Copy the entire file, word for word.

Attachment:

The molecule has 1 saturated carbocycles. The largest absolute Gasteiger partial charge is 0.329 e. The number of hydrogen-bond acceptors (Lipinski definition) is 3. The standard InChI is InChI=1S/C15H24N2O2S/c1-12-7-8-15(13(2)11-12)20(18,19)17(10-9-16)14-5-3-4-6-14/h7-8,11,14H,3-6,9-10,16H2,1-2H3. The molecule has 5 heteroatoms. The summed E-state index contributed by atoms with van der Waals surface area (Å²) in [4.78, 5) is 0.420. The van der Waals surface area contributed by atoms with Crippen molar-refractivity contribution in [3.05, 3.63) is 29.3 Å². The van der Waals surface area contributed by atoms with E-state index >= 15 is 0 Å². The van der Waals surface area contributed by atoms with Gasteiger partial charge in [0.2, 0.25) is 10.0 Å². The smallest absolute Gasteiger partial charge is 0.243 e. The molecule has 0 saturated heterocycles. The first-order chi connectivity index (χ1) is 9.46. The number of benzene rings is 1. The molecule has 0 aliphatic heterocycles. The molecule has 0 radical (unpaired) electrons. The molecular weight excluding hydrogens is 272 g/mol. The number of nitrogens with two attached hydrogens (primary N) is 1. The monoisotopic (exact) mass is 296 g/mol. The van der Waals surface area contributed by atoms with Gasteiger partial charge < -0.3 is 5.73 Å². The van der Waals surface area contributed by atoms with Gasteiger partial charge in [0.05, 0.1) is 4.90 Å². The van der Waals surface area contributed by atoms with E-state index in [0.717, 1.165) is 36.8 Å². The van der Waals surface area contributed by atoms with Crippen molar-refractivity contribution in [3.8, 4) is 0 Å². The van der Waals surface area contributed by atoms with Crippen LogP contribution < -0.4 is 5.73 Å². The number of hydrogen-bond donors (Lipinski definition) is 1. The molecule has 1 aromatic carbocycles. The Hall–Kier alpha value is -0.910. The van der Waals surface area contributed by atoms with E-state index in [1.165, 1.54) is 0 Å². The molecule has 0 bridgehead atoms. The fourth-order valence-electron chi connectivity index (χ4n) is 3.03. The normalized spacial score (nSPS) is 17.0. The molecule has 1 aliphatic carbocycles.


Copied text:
The molecule has 1 saturated carbocycles. The largest absolute Gasteiger partial charge is 0.329 e. The number of hydrogen-bond acceptors (Lipinski definition) is 3. The standard InChI is InChI=1S/C15H24N2O2S/c1-12-7-8-15(13(2)11-12)20(18,19)17(10-9-16)14-5-3-4-6-14/h7-8,11,14H,3-6,9-10,16H2,1-2H3. The molecule has 5 heteroatoms. The summed E-state index contributed by atoms with van der Waals surface area (Å²) in [4.78, 5) is 0.420. The van der Waals surface area contributed by atoms with Crippen molar-refractivity contribution in [3.05, 3.63) is 29.3 Å². The van der Waals surface area contributed by atoms with E-state index >= 15 is 0 Å². The van der Waals surface area contributed by atoms with Gasteiger partial charge in [0.2, 0.25) is 10.0 Å². The smallest absolute Gasteiger partial charge is 0.243 e. The molecule has 0 saturated heterocycles. The first-order chi connectivity index (χ1) is 9.46. The number of benzene rings is 1. The molecule has 0 aliphatic heterocycles. The molecule has 0 radical (unpaired) electrons. The molecular weight excluding hydrogens is 272 g/mol. The number of nitrogens with two attached hydrogens (primary N) is 1. The monoisotopic (exact) mass is 296 g/mol. The van der Waals surface area contributed by atoms with Gasteiger partial charge < -0.3 is 5.73 Å². The van der Waals surface area contributed by atoms with Gasteiger partial charge in [0.05, 0.1) is 4.90 Å². The van der Waals surface area contributed by atoms with E-state index in [0.717, 1.165) is 36.8 Å². The van der Waals surface area contributed by atoms with Crippen molar-refractivity contribution in [3.8, 4) is 0 Å². The van der Waals surface area contributed by atoms with Crippen LogP contribution < -0.4 is 5.73 Å². The number of hydrogen-bond donors (Lipinski definition) is 1. The molecule has 1 aromatic carbocycles. The Hall–Kier alpha value is -0.910. The van der Waals surface area contributed by atoms with E-state index in [1.165, 1.54) is 0 Å². The molecule has 0 bridgehead atoms. The fourth-order valence-electron chi connectivity index (χ4n) is 3.03. The normalized spacial score (nSPS) is 17.0. The molecule has 1 aliphatic carbocycles.